Reporting and Operations

Furniture & Equipment Assets

Size of Organization: 
Small

(a.k.a. Fixed Assets)

Depending on the size of the organization, most of the furniture and equipment purchased are considered assets and not expenses. Once an asset is recorded, its useful life is determined. A portion of the asset’s cost is then expensed each year over the predetermined useful life using what is called a “contra” account. In the case of furniture and equipment, the contra account is called “accumulated depreciation.”

Over time, the asset account and the corresponding accumulated depreciation account are netted together to determine the “book value” of the assets. The book value is used to determine the gain or loss when the asset is sold or abandoned.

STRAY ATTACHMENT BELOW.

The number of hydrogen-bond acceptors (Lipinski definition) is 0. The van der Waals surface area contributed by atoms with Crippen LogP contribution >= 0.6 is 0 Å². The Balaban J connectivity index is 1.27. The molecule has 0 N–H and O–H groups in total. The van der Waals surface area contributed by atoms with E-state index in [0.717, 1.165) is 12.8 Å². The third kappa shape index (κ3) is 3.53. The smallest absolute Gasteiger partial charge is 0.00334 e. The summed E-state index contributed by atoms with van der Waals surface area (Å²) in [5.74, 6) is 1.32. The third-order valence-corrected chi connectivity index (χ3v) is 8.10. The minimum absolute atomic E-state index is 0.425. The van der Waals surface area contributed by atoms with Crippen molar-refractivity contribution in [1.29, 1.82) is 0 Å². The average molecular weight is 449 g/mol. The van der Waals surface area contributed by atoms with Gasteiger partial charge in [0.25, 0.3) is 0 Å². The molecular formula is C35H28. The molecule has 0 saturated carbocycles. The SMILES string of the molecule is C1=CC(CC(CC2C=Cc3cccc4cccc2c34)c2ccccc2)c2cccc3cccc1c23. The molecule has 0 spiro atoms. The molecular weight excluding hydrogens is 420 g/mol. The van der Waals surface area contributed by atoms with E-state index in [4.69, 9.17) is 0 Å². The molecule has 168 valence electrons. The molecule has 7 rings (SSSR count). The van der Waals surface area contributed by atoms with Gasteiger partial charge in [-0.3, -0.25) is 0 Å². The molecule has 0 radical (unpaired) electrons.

The organization should establish a “capitalization policy.” All items above an amount set by the organization are treated as assets, while items with a cost below the threshold are expensed when purchased. The threshold is not the same for every organization, and it should be based upon the size of the organization. For small organizations a limit of $300 to $500 might be appropriate.

Many organizations also need to maintain these records for filing personal property returns each year.

Periodic reviews of the fixed assets should be made to verify the list matches the actual items owned and used.